Even in the dead of the winter, this sunlit EP of Italian Pop can break through any forecast. One of my favorite finds of the year was this brief, but spectacular, EP by Bolognese musician Mario Acquaviva. What’s in Mario Acquaviva? Its eighteen masterful minutes of ruminative springtime Mediterranean piano pop mixed with all sorts of found sound, funk, AOR, post-disco, and other assorted, gorgeous stuff. Capturing a beautiful slice of Italian sentiment, it’s only a few re-edits away from making it onto everyone’s eternal dance floor.
Not many dance floor bangers begin quite like “Notturno Italiano”. Kicking off the album with fragments of static-filled radio recordings, the song gradually fades in the massive drum and bass groove that will take you on the unlikeliest of dance journeys. It’s the fascinating, distinctly Italian, melodies played on electric guitars and brass instruments (the ones that underpin the whole groove) that allow the song to seamlessly go from exploratory funk –turn on a dime– become introspective, then turn again, and become deeply romantic and bittersweet. When the radio recordings creep back in, the dance floor you probably imagined this playing at the beginning surely must have changed near the end. For all of you who appreciate the music of Steely Dan, shades of Katy Lied seem to track deeply in this song’s creation. Looking at the liner notes, let’s give a huge high-five to Mauro Spina (who’d graced other brilliant Italian artists like Faust’o, Pino Daniele, and Mauro Pelosi with his production work) for showing massive amounts of attentive detail here, flushing out Mario’s ideas to perfection.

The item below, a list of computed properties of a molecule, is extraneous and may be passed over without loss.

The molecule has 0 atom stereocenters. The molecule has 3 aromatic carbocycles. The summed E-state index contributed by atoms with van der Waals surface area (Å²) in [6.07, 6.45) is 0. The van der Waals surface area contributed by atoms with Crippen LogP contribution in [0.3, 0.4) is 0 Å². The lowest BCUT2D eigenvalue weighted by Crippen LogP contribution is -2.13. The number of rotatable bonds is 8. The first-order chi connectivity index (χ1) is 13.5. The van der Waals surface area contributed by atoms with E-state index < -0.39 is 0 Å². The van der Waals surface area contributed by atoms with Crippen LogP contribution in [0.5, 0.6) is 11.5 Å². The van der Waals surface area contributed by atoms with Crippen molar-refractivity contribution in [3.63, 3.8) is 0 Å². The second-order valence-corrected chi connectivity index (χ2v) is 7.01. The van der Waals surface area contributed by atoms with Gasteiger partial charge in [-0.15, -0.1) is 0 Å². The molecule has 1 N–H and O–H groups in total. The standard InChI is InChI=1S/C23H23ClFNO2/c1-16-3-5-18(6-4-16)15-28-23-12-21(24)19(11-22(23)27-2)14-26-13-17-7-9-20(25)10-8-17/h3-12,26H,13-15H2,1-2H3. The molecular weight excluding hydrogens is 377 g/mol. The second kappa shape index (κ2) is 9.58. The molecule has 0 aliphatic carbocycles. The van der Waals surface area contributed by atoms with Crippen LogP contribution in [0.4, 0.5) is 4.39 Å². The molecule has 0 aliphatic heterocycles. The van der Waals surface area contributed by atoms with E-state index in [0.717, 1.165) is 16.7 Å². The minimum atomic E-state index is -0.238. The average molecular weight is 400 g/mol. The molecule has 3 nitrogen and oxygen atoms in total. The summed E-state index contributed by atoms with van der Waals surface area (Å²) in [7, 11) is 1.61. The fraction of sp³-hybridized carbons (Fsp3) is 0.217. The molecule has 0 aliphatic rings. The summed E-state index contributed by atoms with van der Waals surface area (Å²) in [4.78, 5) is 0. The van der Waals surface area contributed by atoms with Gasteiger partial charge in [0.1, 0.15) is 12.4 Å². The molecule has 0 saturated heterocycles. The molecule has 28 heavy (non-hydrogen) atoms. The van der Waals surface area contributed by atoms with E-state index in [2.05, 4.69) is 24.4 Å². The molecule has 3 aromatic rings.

The same song construction that started there continues carrying itself through the whole EP. “Ho Perso Tutto” (whose performance was met with rapturous applause at Italy’s iconic Festivalbar songwriting contest) rightfully earns its accolades by trumping what a “normal” piano-pop song should sound like. Few piano-pop beauties begin with an ambient intro, then build to a middle ground of sophisticated disco that ends with a Godley and Creme-like Art Pop finish. Only the bit slight balladry of “Sei Ancora Buono” threatens to take you off course, but oh what a final track exists to right that ship…
“Fortuna” quite possibly my favorite track of the whole EP, is a masterful piece of post-Battisti Pop. Stringing together everything that makes the best Italian Pop music so different and amazing – unexpectedly earnest drum machine and electronic synth rhythms, gorgeous acoustic guitar meditations, plaintive/elegiac vocals, and those sonically deep bass lines that you only find in the best Italian Art Pop – it’s a wonder of composition acumen featuring a deft maneuver that gets you to feeling all sorts of things you didn’t expect to. Is there such a word for saudade in Italian? If there isn’t, once these 18 minutes are done, I guarantee you’ll have the weirdest pining to go back and rediscover this music at some other golden hour of your choosing.